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Malaria's many guises

Understanding the genetic variation of the malarial parasite, Plasmodium falciparum, is of enormous importance in the continued fight against this public health scourge, but the degree of genetic diversity of Plasmodium has been unclear. Two papers in the 18 July Nature, show that P. falciparum is a genetically diverse and complex organism with mechanisms to evade both host immunity and other pharmaceutical antimalarial efforts.

John Wootton and colleagues at the US National Institutes of Health (NIH), Bethesda, Maryland, examined microsatellite markers covering the 14 haploid chromosomes of P. falciparum. They observed that the level of genetic diversity varies substantially among different regions of the parasite genome, revealing extensive linkage disequilibrium surrounding the key chloroquine resistance gene (CQR) pfcrt, and at least four CQR founder events (Nature 2002, 418:320-323).

In the second paper, Jianbing Mu and colleagues, also at NIH, analyzed single nucleotide polymorphisms (SNPs) from 204 genes on chromosome 3 of P. falciparum. They identified 403 polymorphic sites, including 238 SNPs and 165 microsatellites, from five parasite clones, establishing chromosome-wide haplotypes and a dense map with one polymorphic marker per ~2.3 kilobases. In addition, they estimate the time to the most recent common ancestor to be ~100,000-180,000 years which coincides with the beginning of the human population expansion (Nature 2002, 418:323-326).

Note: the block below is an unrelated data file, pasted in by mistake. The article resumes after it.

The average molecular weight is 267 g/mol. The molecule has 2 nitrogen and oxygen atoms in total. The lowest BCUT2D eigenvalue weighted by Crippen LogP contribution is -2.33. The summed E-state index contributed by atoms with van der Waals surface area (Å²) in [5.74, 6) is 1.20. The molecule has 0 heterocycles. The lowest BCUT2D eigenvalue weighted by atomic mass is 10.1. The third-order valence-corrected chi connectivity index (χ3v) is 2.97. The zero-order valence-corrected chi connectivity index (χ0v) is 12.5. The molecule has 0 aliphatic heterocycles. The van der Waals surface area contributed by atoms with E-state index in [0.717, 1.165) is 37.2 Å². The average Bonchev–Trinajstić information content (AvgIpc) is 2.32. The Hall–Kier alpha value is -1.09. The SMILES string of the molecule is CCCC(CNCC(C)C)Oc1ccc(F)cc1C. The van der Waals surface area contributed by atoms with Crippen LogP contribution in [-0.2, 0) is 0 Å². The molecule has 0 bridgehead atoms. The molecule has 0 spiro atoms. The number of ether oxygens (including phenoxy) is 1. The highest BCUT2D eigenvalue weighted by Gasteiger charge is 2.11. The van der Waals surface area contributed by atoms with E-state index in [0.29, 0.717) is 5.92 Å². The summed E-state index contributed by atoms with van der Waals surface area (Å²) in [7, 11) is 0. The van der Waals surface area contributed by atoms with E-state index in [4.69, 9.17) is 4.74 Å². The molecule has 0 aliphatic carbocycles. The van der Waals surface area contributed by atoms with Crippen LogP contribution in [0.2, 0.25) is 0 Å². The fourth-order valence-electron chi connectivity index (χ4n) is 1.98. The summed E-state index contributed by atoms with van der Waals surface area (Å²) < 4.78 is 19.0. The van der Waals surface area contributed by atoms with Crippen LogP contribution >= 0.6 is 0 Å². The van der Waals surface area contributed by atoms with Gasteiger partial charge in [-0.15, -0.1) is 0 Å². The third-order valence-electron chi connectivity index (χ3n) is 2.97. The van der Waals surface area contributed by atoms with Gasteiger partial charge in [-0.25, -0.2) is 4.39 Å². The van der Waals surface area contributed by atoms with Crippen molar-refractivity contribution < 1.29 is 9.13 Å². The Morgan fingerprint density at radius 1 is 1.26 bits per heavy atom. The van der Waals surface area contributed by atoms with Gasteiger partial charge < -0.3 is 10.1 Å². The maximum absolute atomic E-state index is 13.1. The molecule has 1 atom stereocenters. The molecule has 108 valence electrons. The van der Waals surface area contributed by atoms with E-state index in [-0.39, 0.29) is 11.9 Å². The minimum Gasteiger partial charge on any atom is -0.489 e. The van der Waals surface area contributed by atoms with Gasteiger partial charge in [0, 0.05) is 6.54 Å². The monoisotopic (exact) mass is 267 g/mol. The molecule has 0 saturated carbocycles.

"In principle, P. falciparum might rapidly develop resistance to multiple drugs. The genes also seem to have moved across continents with frightening speed, implying that there would be little time to contain the spread of new resistance genes," comments Andrew Clark of Cornell University in an accompanying News and Views article.


  1. Wootton JC, Feng J, Ferdig MT, Cooper RA, Mu J,Baruch DI, Magill AJ, Su XZ: Genetic diversity and chloroquine selective sweeps in Plasmodium falciparum. Nature 2002, 418:320-323., []

  2. US National Institutes of Health, []

  3. Mu J, Duan J, Makova KD, Joy DA, Huynh CQ, Branch OH, Li WH, Su XZ:.Chromosome-wide SNPs reveal an ancient origin for Plasmodium falciparum. Nature 2002, 418:323-326., []

  4. Cornell University, []

  5. Clark AG: Malaria variorum. Nature 2002, 418:283-285., []

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Toma, T. Malaria's many guises. Genome Biol 3, spotlight-20020719-01 (2002).

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